After completing a previously administered LSAT, first calculate your LSAT score. Then go over all the questions for which you were unsure of your answer; this certainly includes the questions that you answered incorrectly but also includes the questions for which your correct answer depended on some lucky guessing. If you took this LSAT under timed conditions, also go over all the questions that you did not have time to attempt.
During practice sessions you must get used to working faster than you are comfortable in order to become comfortable working faster--approximating actual conditions is exceedingly important.
During the LSAT, watch the clock and work quickly and efficiently.
In the two weeks before the LSAT, the LSAT must be your number one priority.
Upon opening your LSAT booklet on the test day, you should get a feeling of deja vu; you did not prepare well enough if some of the test material seems new and exciting.
If you feel that you have done poorly on a section that you usually do well on, stay relaxed; note that this section could very well be the experimental section.
For each subject or skill, there are fast learners and there are slow learners. Without having to take needed time away from other activities, a fast LSAT learner can begin LSAT preparation four to eight weeks in advance of the LSAT and earn a very good score. But for others, beginning four to eight weeks in advance of the LSAT may lead to unpleasant consequences. Our suggestion is that you slowly begin LSAT preparation at least two semesters (perhaps even one year) prior to your planned test date. If two or more semester is too much prep time, you can always take a break. Remember that if you start preparing too soon, you can cut back on yourLSAT preparation time. If you start too late, postponing the LSAT may be your only hope. Make good use of LSAT Prep Tests.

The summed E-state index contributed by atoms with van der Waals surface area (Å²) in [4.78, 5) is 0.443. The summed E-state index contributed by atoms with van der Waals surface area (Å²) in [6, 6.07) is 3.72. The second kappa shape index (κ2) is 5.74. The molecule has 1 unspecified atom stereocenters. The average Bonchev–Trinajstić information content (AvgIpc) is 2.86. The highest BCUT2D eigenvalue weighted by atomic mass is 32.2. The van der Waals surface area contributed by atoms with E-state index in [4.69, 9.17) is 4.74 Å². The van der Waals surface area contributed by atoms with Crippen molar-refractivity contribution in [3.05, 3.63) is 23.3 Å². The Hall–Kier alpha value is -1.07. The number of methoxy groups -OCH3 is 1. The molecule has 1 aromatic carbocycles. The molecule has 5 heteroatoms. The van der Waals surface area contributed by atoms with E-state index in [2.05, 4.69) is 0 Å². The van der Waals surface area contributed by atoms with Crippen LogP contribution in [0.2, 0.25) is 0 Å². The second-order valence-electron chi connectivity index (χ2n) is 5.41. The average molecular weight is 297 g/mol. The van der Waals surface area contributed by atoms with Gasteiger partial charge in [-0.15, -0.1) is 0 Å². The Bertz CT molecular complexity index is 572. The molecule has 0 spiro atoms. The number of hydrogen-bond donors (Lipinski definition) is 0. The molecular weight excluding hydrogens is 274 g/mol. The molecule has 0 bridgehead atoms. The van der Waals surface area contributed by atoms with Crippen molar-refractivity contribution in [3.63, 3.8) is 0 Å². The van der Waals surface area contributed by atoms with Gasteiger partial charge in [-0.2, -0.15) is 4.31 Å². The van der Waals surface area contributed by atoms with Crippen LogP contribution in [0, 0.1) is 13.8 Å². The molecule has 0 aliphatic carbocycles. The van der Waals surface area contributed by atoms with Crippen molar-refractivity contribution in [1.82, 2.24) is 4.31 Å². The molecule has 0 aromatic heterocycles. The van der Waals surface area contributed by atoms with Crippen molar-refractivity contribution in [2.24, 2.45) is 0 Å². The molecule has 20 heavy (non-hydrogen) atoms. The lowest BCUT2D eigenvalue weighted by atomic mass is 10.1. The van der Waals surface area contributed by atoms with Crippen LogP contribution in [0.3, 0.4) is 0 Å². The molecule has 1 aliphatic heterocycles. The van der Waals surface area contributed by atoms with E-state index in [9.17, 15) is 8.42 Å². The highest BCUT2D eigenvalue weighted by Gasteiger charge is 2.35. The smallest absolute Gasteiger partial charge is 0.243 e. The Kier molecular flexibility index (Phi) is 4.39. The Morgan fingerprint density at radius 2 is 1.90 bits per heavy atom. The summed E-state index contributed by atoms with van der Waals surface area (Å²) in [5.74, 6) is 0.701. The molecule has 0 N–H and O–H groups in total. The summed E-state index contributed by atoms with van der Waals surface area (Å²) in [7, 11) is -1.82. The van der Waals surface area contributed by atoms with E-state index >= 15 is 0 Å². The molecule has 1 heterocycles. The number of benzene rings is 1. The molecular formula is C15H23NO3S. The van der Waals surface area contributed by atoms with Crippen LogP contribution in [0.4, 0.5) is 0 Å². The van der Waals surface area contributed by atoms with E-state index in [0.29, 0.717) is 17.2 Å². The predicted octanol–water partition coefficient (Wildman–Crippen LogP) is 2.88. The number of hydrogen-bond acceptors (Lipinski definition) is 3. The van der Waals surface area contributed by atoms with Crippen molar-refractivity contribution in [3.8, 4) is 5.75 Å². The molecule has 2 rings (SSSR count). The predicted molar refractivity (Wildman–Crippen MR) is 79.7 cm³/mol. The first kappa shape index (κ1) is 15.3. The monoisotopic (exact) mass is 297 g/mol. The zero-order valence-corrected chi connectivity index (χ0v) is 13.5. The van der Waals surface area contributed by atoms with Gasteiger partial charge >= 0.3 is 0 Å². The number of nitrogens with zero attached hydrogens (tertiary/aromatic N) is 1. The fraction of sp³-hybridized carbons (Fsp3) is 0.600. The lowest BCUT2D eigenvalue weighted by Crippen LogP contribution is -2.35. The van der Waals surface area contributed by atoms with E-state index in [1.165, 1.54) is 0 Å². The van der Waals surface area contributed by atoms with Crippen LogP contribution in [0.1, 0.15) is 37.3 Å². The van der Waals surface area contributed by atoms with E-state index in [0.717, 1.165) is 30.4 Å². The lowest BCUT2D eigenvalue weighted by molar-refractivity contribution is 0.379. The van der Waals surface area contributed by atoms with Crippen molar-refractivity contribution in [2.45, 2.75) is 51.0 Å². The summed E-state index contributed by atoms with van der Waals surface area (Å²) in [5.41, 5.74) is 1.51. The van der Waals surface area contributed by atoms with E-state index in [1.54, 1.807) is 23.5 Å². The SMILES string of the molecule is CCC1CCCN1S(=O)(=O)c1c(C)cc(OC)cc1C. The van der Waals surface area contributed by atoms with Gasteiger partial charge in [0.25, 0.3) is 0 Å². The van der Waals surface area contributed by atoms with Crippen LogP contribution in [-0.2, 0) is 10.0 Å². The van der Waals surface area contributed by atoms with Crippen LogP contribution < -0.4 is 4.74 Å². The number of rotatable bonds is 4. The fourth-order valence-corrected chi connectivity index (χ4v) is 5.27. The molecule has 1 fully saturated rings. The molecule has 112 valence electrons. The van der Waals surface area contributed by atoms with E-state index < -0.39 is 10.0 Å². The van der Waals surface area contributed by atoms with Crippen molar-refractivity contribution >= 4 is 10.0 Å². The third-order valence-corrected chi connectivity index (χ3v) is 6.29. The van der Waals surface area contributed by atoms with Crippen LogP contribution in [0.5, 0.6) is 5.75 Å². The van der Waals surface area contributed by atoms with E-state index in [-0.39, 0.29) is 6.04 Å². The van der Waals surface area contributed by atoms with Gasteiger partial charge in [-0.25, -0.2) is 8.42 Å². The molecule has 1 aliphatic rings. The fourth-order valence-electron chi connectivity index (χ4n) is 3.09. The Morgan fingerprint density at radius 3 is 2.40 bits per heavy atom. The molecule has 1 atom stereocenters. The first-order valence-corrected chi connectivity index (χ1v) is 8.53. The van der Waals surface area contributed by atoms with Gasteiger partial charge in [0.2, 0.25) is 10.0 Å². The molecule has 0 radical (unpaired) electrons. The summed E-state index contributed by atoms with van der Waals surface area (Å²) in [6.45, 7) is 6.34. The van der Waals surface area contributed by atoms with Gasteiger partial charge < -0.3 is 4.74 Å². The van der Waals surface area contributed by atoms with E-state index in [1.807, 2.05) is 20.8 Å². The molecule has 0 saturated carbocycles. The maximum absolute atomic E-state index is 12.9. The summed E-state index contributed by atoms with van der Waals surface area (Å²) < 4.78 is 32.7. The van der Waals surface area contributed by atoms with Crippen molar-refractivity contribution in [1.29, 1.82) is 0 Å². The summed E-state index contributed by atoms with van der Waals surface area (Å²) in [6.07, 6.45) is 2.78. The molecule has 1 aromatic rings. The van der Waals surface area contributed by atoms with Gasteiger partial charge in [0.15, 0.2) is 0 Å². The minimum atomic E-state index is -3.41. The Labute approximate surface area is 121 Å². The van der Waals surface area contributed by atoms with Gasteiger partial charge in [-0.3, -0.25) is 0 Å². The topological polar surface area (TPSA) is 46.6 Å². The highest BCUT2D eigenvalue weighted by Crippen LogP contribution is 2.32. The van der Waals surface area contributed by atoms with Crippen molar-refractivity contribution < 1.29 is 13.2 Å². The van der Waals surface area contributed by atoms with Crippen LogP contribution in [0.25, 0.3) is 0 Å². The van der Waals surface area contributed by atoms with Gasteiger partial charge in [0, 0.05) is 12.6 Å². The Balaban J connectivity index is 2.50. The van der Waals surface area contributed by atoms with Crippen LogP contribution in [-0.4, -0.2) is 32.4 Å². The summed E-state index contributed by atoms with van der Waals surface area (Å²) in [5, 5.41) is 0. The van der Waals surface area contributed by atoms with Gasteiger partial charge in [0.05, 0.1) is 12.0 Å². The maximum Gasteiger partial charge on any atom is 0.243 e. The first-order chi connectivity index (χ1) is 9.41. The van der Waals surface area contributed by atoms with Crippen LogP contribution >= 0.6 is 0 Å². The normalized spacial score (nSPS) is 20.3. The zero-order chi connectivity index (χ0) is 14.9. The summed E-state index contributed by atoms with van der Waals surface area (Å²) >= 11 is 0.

For a laugh, you may want to begin your LSAT preparation by taking a previously given LSAT test under test conditions. After having a good laugh over this LSAT score, begin by spending a couple of hours a week working on one of the question types (Reading Comprehension, Analytical Reasoning, and Logical Reasoning) of the LSAT; this should involve taking the section(s) of previously-given LSAT tests involving this question type. Your goal eventually is to take these previously-given LSAT tests under timed conditions and earn a decent LSAT score. After proficiency in the three question types, begin taking previously-given LSAT tests with the goal of taking these tests under LSAT test conditions with a decent LSAT score. The preceding is general advice, you must fill in the details (e.g. how many previously-given LSAT tests you should take, what LSAT prep books to buy, whether you should take a LSAT prep course, etc.).
WHEN TO BEGIN PREPARING